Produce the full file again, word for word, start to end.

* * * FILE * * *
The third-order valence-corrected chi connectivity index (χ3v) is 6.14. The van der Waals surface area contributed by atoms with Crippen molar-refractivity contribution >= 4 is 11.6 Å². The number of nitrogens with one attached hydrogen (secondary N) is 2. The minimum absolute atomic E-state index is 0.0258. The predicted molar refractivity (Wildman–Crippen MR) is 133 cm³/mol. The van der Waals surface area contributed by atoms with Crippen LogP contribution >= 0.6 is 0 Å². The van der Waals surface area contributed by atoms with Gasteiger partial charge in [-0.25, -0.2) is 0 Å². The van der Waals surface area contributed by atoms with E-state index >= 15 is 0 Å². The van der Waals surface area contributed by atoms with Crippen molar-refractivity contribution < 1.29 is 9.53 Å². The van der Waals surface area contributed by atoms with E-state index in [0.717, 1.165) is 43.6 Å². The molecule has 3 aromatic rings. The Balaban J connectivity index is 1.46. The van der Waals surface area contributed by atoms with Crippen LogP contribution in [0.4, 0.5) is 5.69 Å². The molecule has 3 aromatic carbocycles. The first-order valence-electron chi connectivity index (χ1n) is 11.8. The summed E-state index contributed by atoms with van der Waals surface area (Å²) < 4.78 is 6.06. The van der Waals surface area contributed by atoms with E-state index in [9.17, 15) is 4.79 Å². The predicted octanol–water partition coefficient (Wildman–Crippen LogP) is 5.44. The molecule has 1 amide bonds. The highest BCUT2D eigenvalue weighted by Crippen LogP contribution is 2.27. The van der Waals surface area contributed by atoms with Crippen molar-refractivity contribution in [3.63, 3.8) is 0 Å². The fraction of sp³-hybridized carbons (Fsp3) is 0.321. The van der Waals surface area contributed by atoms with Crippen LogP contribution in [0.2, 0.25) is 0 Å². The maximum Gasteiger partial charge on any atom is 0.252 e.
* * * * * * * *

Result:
The third-order valence-corrected chi connectivity index (χ3v) is 6.14. The van der Waals surface area contributed by atoms with Crippen molar-refractivity contribution >= 4 is 11.6 Å². The number of nitrogens with one attached hydrogen (secondary N) is 2. The minimum absolute atomic E-state index is 0.0258. The predicted molar refractivity (Wildman–Crippen MR) is 133 cm³/mol. The van der Waals surface area contributed by atoms with Crippen LogP contribution >= 0.6 is 0 Å². The van der Waals surface area contributed by atoms with Gasteiger partial charge in [-0.25, -0.2) is 0 Å². The van der Waals surface area contributed by atoms with E-state index >= 15 is 0 Å². The van der Waals surface area contributed by atoms with Crippen molar-refractivity contribution < 1.29 is 9.53 Å². The van der Waals surface area contributed by atoms with E-state index in [0.717, 1.165) is 43.6 Å². The molecule has 3 aromatic rings. The Balaban J connectivity index is 1.46. The van der Waals surface area contributed by atoms with Crippen LogP contribution in [0.4, 0.5) is 5.69 Å². The molecule has 3 aromatic carbocycles. The first-order valence-electron chi connectivity index (χ1n) is 11.8. The summed E-state index contributed by atoms with van der Waals surface area (Å²) < 4.78 is 6.06. The van der Waals surface area contributed by atoms with E-state index in [9.17, 15) is 4.79 Å². The predicted octanol–water partition coefficient (Wildman–Crippen LogP) is 5.44. The molecule has 1 amide bonds. The highest BCUT2D eigenvalue weighted by Crippen LogP contribution is 2.27. The van der Waals surface area contributed by atoms with Crippen molar-refractivity contribution in [3.63, 3.8) is 0 Å². The fraction of sp³-hybridized carbons (Fsp3) is 0.321. The van der Waals surface area contributed by atoms with Crippen LogP contribution in [0.2, 0.25) is 0 Å². The maximum Gasteiger partial charge on any atom is 0.252 e.